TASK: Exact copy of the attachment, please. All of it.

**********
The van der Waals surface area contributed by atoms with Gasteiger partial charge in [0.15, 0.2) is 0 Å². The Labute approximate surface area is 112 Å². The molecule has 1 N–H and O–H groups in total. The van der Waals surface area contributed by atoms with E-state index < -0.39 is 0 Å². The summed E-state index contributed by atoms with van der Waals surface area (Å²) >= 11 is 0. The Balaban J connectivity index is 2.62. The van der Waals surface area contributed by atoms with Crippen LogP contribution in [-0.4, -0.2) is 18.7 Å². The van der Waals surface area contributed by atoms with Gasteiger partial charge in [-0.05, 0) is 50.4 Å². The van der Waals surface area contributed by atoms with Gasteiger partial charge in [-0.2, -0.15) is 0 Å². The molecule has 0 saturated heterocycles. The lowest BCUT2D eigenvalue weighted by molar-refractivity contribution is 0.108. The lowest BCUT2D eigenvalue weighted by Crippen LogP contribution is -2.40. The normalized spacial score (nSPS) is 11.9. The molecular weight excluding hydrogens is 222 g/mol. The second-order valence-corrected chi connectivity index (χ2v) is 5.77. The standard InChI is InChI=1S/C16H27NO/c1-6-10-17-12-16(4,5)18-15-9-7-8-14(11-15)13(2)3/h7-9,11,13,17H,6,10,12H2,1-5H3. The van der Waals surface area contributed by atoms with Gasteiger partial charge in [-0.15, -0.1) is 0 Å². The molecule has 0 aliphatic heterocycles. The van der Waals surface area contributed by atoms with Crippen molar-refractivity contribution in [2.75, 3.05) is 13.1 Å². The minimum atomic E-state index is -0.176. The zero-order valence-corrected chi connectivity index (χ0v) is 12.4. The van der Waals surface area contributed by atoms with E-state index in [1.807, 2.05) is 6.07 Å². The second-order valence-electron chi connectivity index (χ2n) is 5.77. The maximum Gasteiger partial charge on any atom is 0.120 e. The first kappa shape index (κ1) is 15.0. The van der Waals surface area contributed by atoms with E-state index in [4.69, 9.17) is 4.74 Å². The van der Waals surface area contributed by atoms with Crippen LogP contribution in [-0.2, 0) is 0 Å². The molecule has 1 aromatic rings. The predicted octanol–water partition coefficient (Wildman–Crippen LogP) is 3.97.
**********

The van der Waals surface area contributed by atoms with Gasteiger partial charge in [0.15, 0.2) is 0 Å². The Labute approximate surface area is 112 Å². The molecule has 1 N–H and O–H groups in total. The van der Waals surface area contributed by atoms with E-state index < -0.39 is 0 Å². The summed E-state index contributed by atoms with van der Waals surface area (Å²) >= 11 is 0. The Balaban J connectivity index is 2.62. The van der Waals surface area contributed by atoms with Crippen LogP contribution in [-0.4, -0.2) is 18.7 Å². The van der Waals surface area contributed by atoms with Gasteiger partial charge in [-0.05, 0) is 50.4 Å². The van der Waals surface area contributed by atoms with Gasteiger partial charge in [-0.2, -0.15) is 0 Å². The molecule has 0 saturated heterocycles. The lowest BCUT2D eigenvalue weighted by molar-refractivity contribution is 0.108. The lowest BCUT2D eigenvalue weighted by Crippen LogP contribution is -2.40. The normalized spacial score (nSPS) is 11.9. The molecular weight excluding hydrogens is 222 g/mol. The second-order valence-corrected chi connectivity index (χ2v) is 5.77. The standard InChI is InChI=1S/C16H27NO/c1-6-10-17-12-16(4,5)18-15-9-7-8-14(11-15)13(2)3/h7-9,11,13,17H,6,10,12H2,1-5H3. The van der Waals surface area contributed by atoms with Gasteiger partial charge in [-0.15, -0.1) is 0 Å². The molecule has 0 aliphatic heterocycles. The van der Waals surface area contributed by atoms with Crippen molar-refractivity contribution in [2.75, 3.05) is 13.1 Å². The minimum atomic E-state index is -0.176. The zero-order valence-corrected chi connectivity index (χ0v) is 12.4. The van der Waals surface area contributed by atoms with E-state index in [1.807, 2.05) is 6.07 Å². The second-order valence-electron chi connectivity index (χ2n) is 5.77. The maximum Gasteiger partial charge on any atom is 0.120 e. The first kappa shape index (κ1) is 15.0. The van der Waals surface area contributed by atoms with E-state index in [4.69, 9.17) is 4.74 Å². The van der Waals surface area contributed by atoms with Crippen LogP contribution in [-0.2, 0) is 0 Å². The molecule has 1 aromatic rings. The predicted octanol–water partition coefficient (Wildman–Crippen LogP) is 3.97.